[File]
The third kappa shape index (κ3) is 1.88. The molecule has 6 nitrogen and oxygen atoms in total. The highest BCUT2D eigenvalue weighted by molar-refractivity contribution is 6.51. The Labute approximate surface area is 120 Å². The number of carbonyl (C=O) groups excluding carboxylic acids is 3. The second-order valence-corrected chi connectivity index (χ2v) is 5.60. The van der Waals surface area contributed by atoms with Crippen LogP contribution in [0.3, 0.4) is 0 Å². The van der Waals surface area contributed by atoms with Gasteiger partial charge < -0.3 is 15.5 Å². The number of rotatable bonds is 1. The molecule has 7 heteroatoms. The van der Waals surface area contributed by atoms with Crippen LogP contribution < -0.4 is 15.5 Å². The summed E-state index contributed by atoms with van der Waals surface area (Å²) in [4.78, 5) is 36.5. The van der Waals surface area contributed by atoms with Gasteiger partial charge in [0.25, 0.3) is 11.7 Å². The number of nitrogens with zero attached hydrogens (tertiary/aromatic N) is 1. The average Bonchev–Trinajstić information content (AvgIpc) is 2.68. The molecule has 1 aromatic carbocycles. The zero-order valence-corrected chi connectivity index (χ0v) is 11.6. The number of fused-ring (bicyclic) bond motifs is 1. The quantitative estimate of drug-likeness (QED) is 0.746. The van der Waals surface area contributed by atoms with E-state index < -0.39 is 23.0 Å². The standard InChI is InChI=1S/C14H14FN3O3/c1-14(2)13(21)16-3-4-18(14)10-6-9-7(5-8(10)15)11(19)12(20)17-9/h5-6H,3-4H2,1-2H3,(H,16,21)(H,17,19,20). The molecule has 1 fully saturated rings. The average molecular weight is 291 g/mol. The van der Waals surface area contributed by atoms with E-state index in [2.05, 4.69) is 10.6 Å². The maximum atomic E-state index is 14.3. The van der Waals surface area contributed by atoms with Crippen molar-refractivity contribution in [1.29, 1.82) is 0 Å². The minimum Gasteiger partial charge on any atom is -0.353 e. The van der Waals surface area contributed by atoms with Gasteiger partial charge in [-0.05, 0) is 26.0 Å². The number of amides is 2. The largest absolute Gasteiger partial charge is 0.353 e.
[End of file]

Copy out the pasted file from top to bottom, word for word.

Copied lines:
The third kappa shape index (κ3) is 1.88. The molecule has 6 nitrogen and oxygen atoms in total. The highest BCUT2D eigenvalue weighted by molar-refractivity contribution is 6.51. The Labute approximate surface area is 120 Å². The number of carbonyl (C=O) groups excluding carboxylic acids is 3. The second-order valence-corrected chi connectivity index (χ2v) is 5.60. The van der Waals surface area contributed by atoms with Crippen LogP contribution in [0.3, 0.4) is 0 Å². The van der Waals surface area contributed by atoms with Gasteiger partial charge < -0.3 is 15.5 Å². The number of rotatable bonds is 1. The molecule has 7 heteroatoms. The van der Waals surface area contributed by atoms with Crippen LogP contribution < -0.4 is 15.5 Å². The summed E-state index contributed by atoms with van der Waals surface area (Å²) in [4.78, 5) is 36.5. The van der Waals surface area contributed by atoms with Gasteiger partial charge in [0.25, 0.3) is 11.7 Å². The number of nitrogens with zero attached hydrogens (tertiary/aromatic N) is 1. The average Bonchev–Trinajstić information content (AvgIpc) is 2.68. The molecule has 1 aromatic carbocycles. The zero-order valence-corrected chi connectivity index (χ0v) is 11.6. The number of fused-ring (bicyclic) bond motifs is 1. The quantitative estimate of drug-likeness (QED) is 0.746. The van der Waals surface area contributed by atoms with E-state index < -0.39 is 23.0 Å². The standard InChI is InChI=1S/C14H14FN3O3/c1-14(2)13(21)16-3-4-18(14)10-6-9-7(5-8(10)15)11(19)12(20)17-9/h5-6H,3-4H2,1-2H3,(H,16,21)(H,17,19,20). The molecule has 1 fully saturated rings. The average molecular weight is 291 g/mol. The van der Waals surface area contributed by atoms with E-state index in [2.05, 4.69) is 10.6 Å². The maximum atomic E-state index is 14.3. The van der Waals surface area contributed by atoms with Crippen molar-refractivity contribution in [1.29, 1.82) is 0 Å². The minimum Gasteiger partial charge on any atom is -0.353 e. The van der Waals surface area contributed by atoms with Gasteiger partial charge in [-0.05, 0) is 26.0 Å². The number of amides is 2. The largest absolute Gasteiger partial charge is 0.353 e.